Twelve answers from Metiria Turei

Green co-leader Metiria Turei was asked twelve questions by Sarah Stuart (NZ Herald). Here are abbreviated answers.

1. Did the feminist in you rejoice at being allowed to speak at Te Tii last year?

The feminist in me rejoiced about women talking to women and respecting their authority. It was the kuia who make it possible. All I did was ask.

2. How do you think Helen Clark would have felt about it?

3. How do you feel on Waitangi Day?

I love every bit of it. The political challenges and protests are really important. Our country has been built on love and pain and we have to be honest about both.

4. Are you missing Russel yet?

Are you kidding? I have a long list of jobs he needs to do before he goes. I will miss him. He’s a very deep thinker and full of ideas and he’s prepared to have those ideas tested, which is enormously valuable.

5. Do you wish, like him, that you had spent more time with the kids?

It’s my greatest regret about taking this job 13 years ago. I missed out on my daughter’s last half of childhood

6. Your family moved around a lot when you were a child: was that the time you felt at your loneliest?

Probably. It’s difficult having to explain to other kids repeatedly who you are and why you are at their school, making friends and not worrying you might not see them again.

7. What did your parents teach you?

Generosity. No matter how little you have, you have enough to share.

8. What did your parents teach you that you’d never pass on?

I can only think of the naughty things. Like nicking other people’s firewood and the techniques we used to do that. Or sucking the cream from other people’s milk bottles then putting the lid back down. Now I feel very sorry for those people, and embarrassed.

9. You drifted for a few years after school: were you hard on yourself for not achieving over those years?

I was really. But I took this view that to do something, anything, was better than nothing. That if I kept on trying to do things, then something would happen.

10. You were a single mum at 22, and then decided to get a law degree: how did you find the confidence, the time and money?

It wasn’t really about confidence – Piupiu needed her mum to make a better life.

11. Who is your favourite National politician?

I have a lot of time for Nikki Kaye, a young woman doing very well in a very hard place. She’s got a good conscience. Tau [Henare] was my favourite. I enjoyed his caustic, high maintenance company because he is funny as hell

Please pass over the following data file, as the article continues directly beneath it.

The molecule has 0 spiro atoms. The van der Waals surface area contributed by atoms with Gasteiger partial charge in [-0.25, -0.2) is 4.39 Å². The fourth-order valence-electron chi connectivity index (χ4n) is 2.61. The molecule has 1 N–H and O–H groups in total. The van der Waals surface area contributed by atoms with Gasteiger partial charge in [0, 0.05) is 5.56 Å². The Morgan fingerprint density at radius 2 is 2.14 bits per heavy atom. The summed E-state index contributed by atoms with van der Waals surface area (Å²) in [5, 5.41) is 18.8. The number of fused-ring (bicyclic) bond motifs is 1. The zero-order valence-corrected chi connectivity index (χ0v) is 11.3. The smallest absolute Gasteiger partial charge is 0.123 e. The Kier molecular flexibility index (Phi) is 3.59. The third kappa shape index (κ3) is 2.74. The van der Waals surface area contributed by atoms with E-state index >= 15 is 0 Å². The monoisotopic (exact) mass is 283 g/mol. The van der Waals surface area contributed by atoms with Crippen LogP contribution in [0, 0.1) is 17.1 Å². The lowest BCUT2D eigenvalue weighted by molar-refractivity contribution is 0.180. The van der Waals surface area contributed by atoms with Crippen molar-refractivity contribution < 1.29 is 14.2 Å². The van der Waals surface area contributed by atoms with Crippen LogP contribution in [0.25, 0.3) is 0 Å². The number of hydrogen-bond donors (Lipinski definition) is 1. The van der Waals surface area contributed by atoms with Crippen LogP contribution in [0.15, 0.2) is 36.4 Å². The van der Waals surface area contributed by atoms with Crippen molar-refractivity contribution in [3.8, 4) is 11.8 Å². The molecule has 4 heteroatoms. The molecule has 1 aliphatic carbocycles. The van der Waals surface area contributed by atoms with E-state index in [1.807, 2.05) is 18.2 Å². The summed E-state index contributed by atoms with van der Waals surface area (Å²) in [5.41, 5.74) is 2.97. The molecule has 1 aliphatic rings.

12. Will your time as leader be up soon too?

I believe in staggered succession and that’s the advantage of a co-leadership. We’ll see what happens after the next election.

Detailed responses: Twelve Questions: Metiria Turei

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6 Comments

  1. Brown

     /  5th February 2015

    I liked question 9. I have some news for her, she’s still not achieving.

    Reply
    • kiwi_guy

       /  5th February 2015

      lol, you are channeling “Mean Girls”.

      A single parent in her early 20s got a law degree and you don’t think that is an achievement?

      Tell us all about your achievements, Brown…

      Reply
  2. Kittycatkin

     /  5th February 2015

    I would guess that as a Maori she was highly subsidised to go to university. And given help when she was there. We all know that a Maori can go to law school and other places with much lower marks than their Pakeha counterpart, which means, of course, that most are being set up to fail.

    The extra help given is insulting-as if being Maori means that the person couldn’t make it on their own. One young woman at Waikato realised that she was being handed her degree although she wasn’t up to it academically, so she left rather than being given a degree that she hadn’t earned. Another at Victoria was told that because she was Maori, she could not only have extra financial help but academic help, extra time with assignments and so on. She was furious at being told (in effect) that she wasn’t as good as the Pakeha students and couldn’t be expected to keep up, as anyone would be, and went to the press about it.

    Brown, kiwiguy seems to make a habit of asking people that 🙂

    Reply
  3. Brown

     /  5th February 2015

    Alas kiwiguy, I have no degree (but did achieve a couple of “top in NZ” marks in industry exams) but do not live smugly in permanent opposition at the tax payer’s expense seeking to make people’s lives poorer with socialist crap while indulging oneself in flash clothes and perks that others have to pay for. That’s not achieving anything that I value but you can be awestruck if you want.

    I growled at my very intelligent son for even considering a law degree and he’s now excelling at something useful – engineering.

    Reply
  4. Kittycatkin

     /  5th February 2015

    I know that MPs do a lot more work than many people give them credit for, but I do find that the Greens have now gone into a do as I say, not as I do mode.. They seem to oppose mining and drilling but don’t feel any need not to use the products thereof.

    Remember the newborns’ baskets ? It sounded nice, but would cost millions-millions that are needed for Starship and such places, rather than being spent on handmade flax baskets for people who don’t need them.

    Reply
  5. Brown

     /  6th February 2015

    I think they do it for two main reasons (but not all for both reasons):
    – They are control freaks
    – They like the money

    All the giving something back waffle is, well, just waffle.

    Reply

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